One way to get to System Properties: Right click on Computer in the
Start Menu, choose Properties, then Change Settings.

But don't do it...

Here's why I say that: I believe that many installation programs store
items in TEMP, then use those items on the next boot to complete the
installation. But a RAM disk is volatile. Its contents evaporate on
power-off.
Yes, you can do that. The application allows you to save the disk image
of the RAM disk at shut-down, and reload it during boot.

BTW, I have never done that and never had any problems during installations.

Fokke
 
F

Fokke Nauta

It's also meant for using. I use it for quite a long time now, and have
set the tmp and temp variables to it. I also use it as a scratch disk
for Photoshop and other applications. Never had any problem with it.

Fokke
 
D

dweebken

It's also meant for using. I use it for quite a long time now, and have
set the tmp and temp variables to it. I also use it as a scratch disk
for Photoshop and other applications. Never had any problem with it.

Fokke
I used RAMDISK for the cache files for internet explorer and Firefox.
THat way when I do a system reboot those cache files are gone and not
floating around on disk
 
E

Ed Cryer

Mellowed said:
I find the Experience Index nice for 'relative' performance. It gives
me an idea of where I need improvement. Before I upgraded my graphics
card my Graphic number was only 5.1. This exercise did educate me on HD
performance. Now I know. I'll just live with it. I don't see an SSD
in my future. This computer is 'good enough'. Also the comments and
experience of the responders is excellent and appreciated. I ventured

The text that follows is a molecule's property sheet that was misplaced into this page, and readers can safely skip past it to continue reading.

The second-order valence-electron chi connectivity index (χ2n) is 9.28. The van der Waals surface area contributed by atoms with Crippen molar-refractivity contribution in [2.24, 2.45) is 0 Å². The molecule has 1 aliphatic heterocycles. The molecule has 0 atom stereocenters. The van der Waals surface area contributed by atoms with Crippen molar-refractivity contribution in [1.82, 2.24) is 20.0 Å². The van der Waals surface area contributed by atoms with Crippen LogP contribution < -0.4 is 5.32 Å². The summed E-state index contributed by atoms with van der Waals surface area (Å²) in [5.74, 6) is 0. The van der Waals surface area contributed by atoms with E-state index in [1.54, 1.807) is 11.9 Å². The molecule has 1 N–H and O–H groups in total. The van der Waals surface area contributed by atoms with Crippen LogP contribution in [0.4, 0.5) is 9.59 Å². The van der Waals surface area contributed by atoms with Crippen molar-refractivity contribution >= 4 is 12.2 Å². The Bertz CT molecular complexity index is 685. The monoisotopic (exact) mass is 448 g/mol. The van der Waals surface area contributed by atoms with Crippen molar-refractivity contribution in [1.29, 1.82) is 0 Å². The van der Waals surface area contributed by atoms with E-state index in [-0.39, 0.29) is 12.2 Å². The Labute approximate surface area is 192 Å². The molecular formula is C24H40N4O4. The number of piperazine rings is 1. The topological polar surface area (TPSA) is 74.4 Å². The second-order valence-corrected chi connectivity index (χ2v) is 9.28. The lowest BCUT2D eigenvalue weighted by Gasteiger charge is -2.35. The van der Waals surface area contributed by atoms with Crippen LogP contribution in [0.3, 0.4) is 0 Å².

outside of my comfort zone and everybody closed the gap with excellent
suggestions. Now I'm trying Fokke's RAM Disk. Never knew about that
before.
Beware of "Uncle Albert syndrome". I got that when I was younger. It was
my uncle Albert who had a superb hi-fi system. It could play Pink Floyd
without a tinkle or a hiss. And when it came to John Tavener's "The
Protecting Veil", well, wow! Sans pareil.

But I found it hard to listen to my own hi-fi afterwards. It just seemed
so pathetic.

Come to think of it, it's something like an inferiority complex. Like
when uneducated people have to mix with educated ones, or the poor with
the super-rich.
I'm getting a bit of insight into the class wars here. "Resentment"
arises so easily.

Ed
 
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K

Ken Blake

I find the Experience Index nice for 'relative' performance. It gives
me an idea of where I need improvement.

Then I think you misunderstand the point I was trying to make. The
Experience Index number that is the lowest is not necessarily where
*you* need improvement. Where you need improvement depends on what you
do with the computer, not just on WEI numbers.
 
G

Gene E. Bloch

Yes, you can do that. The application allows you to save the disk image
of the RAM disk at shut-down, and reload it during boot.

BTW, I have never done that and never had any problems during installations.

Fokke
Thank you, and also Paul and dweebken, for your remarks. Y'all have
educated me as well as Mellowed.
 
M

Mellowed

Yes, you can do that. The application allows you to save the disk image
of the RAM disk at shut-down, and reload it during boot.

BTW, I have never done that and never had any problems during
installations.

Fokke
I took the first tiny step in using the Ram Disk by sending the
Temporary Internet Files to the Disk. The computer didn't turn into a
Pumpkin. That's positive. I'll gradually increase the usage to the
TEMP and TMP files. I also did a 'Google' search on Ram Disk that helped.

I want to thank you and others for pointing the way on this technique.